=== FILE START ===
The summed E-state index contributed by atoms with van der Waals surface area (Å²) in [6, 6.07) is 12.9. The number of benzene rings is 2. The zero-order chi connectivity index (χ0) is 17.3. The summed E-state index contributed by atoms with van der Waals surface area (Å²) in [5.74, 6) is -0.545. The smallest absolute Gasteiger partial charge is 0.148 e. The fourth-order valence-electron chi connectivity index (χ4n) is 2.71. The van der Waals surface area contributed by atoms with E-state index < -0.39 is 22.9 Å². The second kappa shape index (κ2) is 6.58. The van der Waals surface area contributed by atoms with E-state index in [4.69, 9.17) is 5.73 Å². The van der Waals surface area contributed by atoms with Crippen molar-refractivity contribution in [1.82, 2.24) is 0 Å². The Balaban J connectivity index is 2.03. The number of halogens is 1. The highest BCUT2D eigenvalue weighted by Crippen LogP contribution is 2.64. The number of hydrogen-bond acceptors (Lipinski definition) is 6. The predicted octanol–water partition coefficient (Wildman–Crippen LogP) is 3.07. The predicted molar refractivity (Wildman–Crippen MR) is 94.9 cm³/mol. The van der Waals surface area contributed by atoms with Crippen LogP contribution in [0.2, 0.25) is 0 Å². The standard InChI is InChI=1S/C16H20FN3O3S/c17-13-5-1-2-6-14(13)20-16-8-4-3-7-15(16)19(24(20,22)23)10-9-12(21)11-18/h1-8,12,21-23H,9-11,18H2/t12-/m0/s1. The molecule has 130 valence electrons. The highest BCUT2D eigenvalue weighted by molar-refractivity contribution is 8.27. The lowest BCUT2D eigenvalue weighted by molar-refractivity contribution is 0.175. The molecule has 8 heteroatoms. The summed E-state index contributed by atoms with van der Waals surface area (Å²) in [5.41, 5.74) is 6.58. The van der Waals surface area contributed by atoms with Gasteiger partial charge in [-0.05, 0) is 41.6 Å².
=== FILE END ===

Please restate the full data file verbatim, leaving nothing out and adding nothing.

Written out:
The summed E-state index contributed by atoms with van der Waals surface area (Å²) in [6, 6.07) is 12.9. The number of benzene rings is 2. The zero-order chi connectivity index (χ0) is 17.3. The summed E-state index contributed by atoms with van der Waals surface area (Å²) in [5.74, 6) is -0.545. The smallest absolute Gasteiger partial charge is 0.148 e. The fourth-order valence-electron chi connectivity index (χ4n) is 2.71. The van der Waals surface area contributed by atoms with E-state index < -0.39 is 22.9 Å². The second kappa shape index (κ2) is 6.58. The van der Waals surface area contributed by atoms with E-state index in [4.69, 9.17) is 5.73 Å². The van der Waals surface area contributed by atoms with Crippen molar-refractivity contribution in [1.82, 2.24) is 0 Å². The Balaban J connectivity index is 2.03. The number of halogens is 1. The highest BCUT2D eigenvalue weighted by Crippen LogP contribution is 2.64. The number of hydrogen-bond acceptors (Lipinski definition) is 6. The predicted octanol–water partition coefficient (Wildman–Crippen LogP) is 3.07. The predicted molar refractivity (Wildman–Crippen MR) is 94.9 cm³/mol. The van der Waals surface area contributed by atoms with Crippen LogP contribution in [0.2, 0.25) is 0 Å². The standard InChI is InChI=1S/C16H20FN3O3S/c17-13-5-1-2-6-14(13)20-16-8-4-3-7-15(16)19(24(20,22)23)10-9-12(21)11-18/h1-8,12,21-23H,9-11,18H2/t12-/m0/s1. The molecule has 130 valence electrons. The highest BCUT2D eigenvalue weighted by molar-refractivity contribution is 8.27. The lowest BCUT2D eigenvalue weighted by molar-refractivity contribution is 0.175. The molecule has 8 heteroatoms. The summed E-state index contributed by atoms with van der Waals surface area (Å²) in [5.41, 5.74) is 6.58. The van der Waals surface area contributed by atoms with Gasteiger partial charge in [-0.05, 0) is 41.6 Å².